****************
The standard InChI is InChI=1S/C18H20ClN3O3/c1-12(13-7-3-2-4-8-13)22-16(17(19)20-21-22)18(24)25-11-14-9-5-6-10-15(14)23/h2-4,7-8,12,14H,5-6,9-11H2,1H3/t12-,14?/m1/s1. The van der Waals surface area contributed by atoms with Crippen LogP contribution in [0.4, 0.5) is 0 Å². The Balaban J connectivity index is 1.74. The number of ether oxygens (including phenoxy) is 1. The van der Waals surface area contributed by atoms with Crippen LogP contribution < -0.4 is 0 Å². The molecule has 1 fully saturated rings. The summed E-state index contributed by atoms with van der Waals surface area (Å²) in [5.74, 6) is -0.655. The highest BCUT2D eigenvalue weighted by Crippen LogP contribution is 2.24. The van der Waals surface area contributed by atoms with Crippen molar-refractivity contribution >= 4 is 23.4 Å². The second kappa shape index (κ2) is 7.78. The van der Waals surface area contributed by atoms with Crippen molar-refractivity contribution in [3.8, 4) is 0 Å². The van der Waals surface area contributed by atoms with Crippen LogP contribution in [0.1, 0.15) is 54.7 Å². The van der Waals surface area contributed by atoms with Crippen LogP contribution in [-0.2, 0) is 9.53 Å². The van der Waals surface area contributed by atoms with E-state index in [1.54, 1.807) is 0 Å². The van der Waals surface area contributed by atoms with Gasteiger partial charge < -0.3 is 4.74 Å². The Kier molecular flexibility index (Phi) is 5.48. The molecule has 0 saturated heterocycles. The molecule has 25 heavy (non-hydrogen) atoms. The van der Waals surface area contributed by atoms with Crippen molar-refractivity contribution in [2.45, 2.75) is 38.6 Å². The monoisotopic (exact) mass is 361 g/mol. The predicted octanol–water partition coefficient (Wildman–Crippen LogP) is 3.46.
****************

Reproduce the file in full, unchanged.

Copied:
The standard InChI is InChI=1S/C18H20ClN3O3/c1-12(13-7-3-2-4-8-13)22-16(17(19)20-21-22)18(24)25-11-14-9-5-6-10-15(14)23/h2-4,7-8,12,14H,5-6,9-11H2,1H3/t12-,14?/m1/s1. The van der Waals surface area contributed by atoms with Crippen LogP contribution in [0.4, 0.5) is 0 Å². The Balaban J connectivity index is 1.74. The number of ether oxygens (including phenoxy) is 1. The van der Waals surface area contributed by atoms with Crippen LogP contribution < -0.4 is 0 Å². The molecule has 1 fully saturated rings. The summed E-state index contributed by atoms with van der Waals surface area (Å²) in [5.74, 6) is -0.655. The highest BCUT2D eigenvalue weighted by Crippen LogP contribution is 2.24. The van der Waals surface area contributed by atoms with Crippen molar-refractivity contribution >= 4 is 23.4 Å². The second kappa shape index (κ2) is 7.78. The van der Waals surface area contributed by atoms with Crippen molar-refractivity contribution in [3.8, 4) is 0 Å². The van der Waals surface area contributed by atoms with Crippen LogP contribution in [0.1, 0.15) is 54.7 Å². The van der Waals surface area contributed by atoms with Crippen LogP contribution in [-0.2, 0) is 9.53 Å². The van der Waals surface area contributed by atoms with E-state index in [1.54, 1.807) is 0 Å². The van der Waals surface area contributed by atoms with Gasteiger partial charge < -0.3 is 4.74 Å². The Kier molecular flexibility index (Phi) is 5.48. The molecule has 0 saturated heterocycles. The molecule has 25 heavy (non-hydrogen) atoms. The van der Waals surface area contributed by atoms with Crippen molar-refractivity contribution in [2.45, 2.75) is 38.6 Å². The monoisotopic (exact) mass is 361 g/mol. The predicted octanol–water partition coefficient (Wildman–Crippen LogP) is 3.46.